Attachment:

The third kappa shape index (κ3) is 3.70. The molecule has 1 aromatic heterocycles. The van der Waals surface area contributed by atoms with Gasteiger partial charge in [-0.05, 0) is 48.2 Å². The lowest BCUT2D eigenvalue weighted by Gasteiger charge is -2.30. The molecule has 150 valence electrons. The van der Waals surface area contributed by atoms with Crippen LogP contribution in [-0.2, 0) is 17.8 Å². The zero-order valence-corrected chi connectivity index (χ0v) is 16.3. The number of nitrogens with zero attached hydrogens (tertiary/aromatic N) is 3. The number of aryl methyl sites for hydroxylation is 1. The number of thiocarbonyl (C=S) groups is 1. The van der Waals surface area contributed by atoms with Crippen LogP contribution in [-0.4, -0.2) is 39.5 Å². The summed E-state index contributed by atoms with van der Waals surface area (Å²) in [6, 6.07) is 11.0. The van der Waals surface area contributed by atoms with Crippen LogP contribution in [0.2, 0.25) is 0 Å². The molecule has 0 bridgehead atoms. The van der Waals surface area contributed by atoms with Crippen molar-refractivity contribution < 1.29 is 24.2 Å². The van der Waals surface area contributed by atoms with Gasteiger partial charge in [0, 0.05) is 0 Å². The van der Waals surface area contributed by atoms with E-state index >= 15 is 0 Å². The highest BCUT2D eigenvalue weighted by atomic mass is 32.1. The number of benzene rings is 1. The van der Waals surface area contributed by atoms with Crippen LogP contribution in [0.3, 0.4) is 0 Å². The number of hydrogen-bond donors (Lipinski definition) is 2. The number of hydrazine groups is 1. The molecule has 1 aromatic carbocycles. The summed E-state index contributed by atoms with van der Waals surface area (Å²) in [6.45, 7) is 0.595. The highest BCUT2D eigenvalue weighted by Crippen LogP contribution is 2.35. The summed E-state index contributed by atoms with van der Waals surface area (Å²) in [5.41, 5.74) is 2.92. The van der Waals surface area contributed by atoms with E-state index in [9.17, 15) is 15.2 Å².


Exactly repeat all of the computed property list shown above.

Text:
The third kappa shape index (κ3) is 3.70. The molecule has 1 aromatic heterocycles. The van der Waals surface area contributed by atoms with Gasteiger partial charge in [-0.05, 0) is 48.2 Å². The lowest BCUT2D eigenvalue weighted by Gasteiger charge is -2.30. The molecule has 150 valence electrons. The van der Waals surface area contributed by atoms with Crippen LogP contribution in [-0.2, 0) is 17.8 Å². The zero-order valence-corrected chi connectivity index (χ0v) is 16.3. The number of nitrogens with zero attached hydrogens (tertiary/aromatic N) is 3. The number of aryl methyl sites for hydroxylation is 1. The number of thiocarbonyl (C=S) groups is 1. The van der Waals surface area contributed by atoms with Crippen LogP contribution in [-0.4, -0.2) is 39.5 Å². The summed E-state index contributed by atoms with van der Waals surface area (Å²) in [6, 6.07) is 11.0. The van der Waals surface area contributed by atoms with Crippen LogP contribution in [0.2, 0.25) is 0 Å². The molecule has 0 bridgehead atoms. The van der Waals surface area contributed by atoms with Crippen molar-refractivity contribution < 1.29 is 24.2 Å². The van der Waals surface area contributed by atoms with Gasteiger partial charge in [0, 0.05) is 0 Å². The van der Waals surface area contributed by atoms with E-state index >= 15 is 0 Å². The highest BCUT2D eigenvalue weighted by atomic mass is 32.1. The number of benzene rings is 1. The van der Waals surface area contributed by atoms with Crippen LogP contribution in [0.3, 0.4) is 0 Å². The number of hydrogen-bond donors (Lipinski definition) is 2. The number of hydrazine groups is 1. The molecule has 1 aromatic carbocycles. The summed E-state index contributed by atoms with van der Waals surface area (Å²) in [6.45, 7) is 0.595. The highest BCUT2D eigenvalue weighted by Crippen LogP contribution is 2.35. The summed E-state index contributed by atoms with van der Waals surface area (Å²) in [5.41, 5.74) is 2.92. The van der Waals surface area contributed by atoms with E-state index in [9.17, 15) is 15.2 Å².